MacGill did the rest. Andrew Flintoff's bold innings ended as a sweep was held on the square-leg boundary, Daniel Vettori prodded to silly point, Steve Harmison did not detect the wrong 'un and Muttiah Muralitharan charged in a manner that would have pleased Lord Cardigan.

Naturally, the Australians were delighted. Doubtless the size of their pay cheques helped. Still, they are paid a pittance besides the fees dished out to American sports and chief executives.

Among the hosts, only Simon Katich has any cause for concern. Struck in the field, he incurred a slight fracture of a little finger. Brad Hodge is next in line. Despite his poor returns, Shane Watson will hold his place. Indeed, he has an important part to play. Provided he can slightly improve his work with the ball, he brings balance and energy to the side. Playing five bowlers is much easier when one of them can bat.

Contrastingly, everything went wrong for the visitors. Possibly the concept was doomed anyhow and the International Cricket Council chief executive, Malcolm Speed, cast doubt yesterday on whether the Super Series would be staged again. Poor selection, lost tosses, injuries, timing, bad weather, England's Ashes win and artificial venues counted against the project.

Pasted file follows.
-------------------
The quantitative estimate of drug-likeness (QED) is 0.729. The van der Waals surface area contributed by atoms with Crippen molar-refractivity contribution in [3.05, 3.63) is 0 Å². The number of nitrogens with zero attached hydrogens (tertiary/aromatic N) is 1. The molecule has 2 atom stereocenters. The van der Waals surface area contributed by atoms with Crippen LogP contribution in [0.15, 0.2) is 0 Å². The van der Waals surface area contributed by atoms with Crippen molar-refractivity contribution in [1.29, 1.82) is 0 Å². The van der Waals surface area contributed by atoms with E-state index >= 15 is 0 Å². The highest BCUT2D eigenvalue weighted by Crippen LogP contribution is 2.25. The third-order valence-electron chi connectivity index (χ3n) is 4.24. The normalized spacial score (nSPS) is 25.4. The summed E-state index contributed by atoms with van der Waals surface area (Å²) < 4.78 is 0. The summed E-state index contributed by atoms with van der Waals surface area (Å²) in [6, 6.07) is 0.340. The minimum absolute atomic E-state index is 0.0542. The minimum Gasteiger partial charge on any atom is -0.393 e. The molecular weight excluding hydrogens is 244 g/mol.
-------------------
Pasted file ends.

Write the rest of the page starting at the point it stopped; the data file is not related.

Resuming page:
In hindsight a longer preparation was needed, and one group of players with one captain. No harm has been done, though. No one can be blamed for trying something. Much the same applies to the referring of appeals. Nothing ventured, nothing gained.

ICC SUPER TEST

Australia v ICC World XI

(Sydney Cricket Ground)

Australia won toss

AUSTRALIA - First Innings 345 (M L Hayden 111, A C Gilchrist 94; A Flintoff 4-59).

WORLD XI - First Innings 190 (V Sehwag 76; S C G MacGill 4-39).

AUSTRALIA - Second Innings 199 (M L Hayden 77, R T Ponting 54).

WORLD XI SECOND INNINGS

(Overnight: 25 for 2)

R Dravid c Hayden b Warne 23

B C Lara c Gilchrist b Warne 36

J H Kallis not out 39

Inzamam-ul-Haq lbw b Lee 0

A Flintoff c Sub b MacGill 15

ÝM V Boucher c Hayden b Warne 17

D L Vettori c Ponting b MacGill 0

S J Harmison lbw b MacGill 0

M Muralitharan st Gilchrist b MacGill 0

Extras (b1 lb2 nb4) 7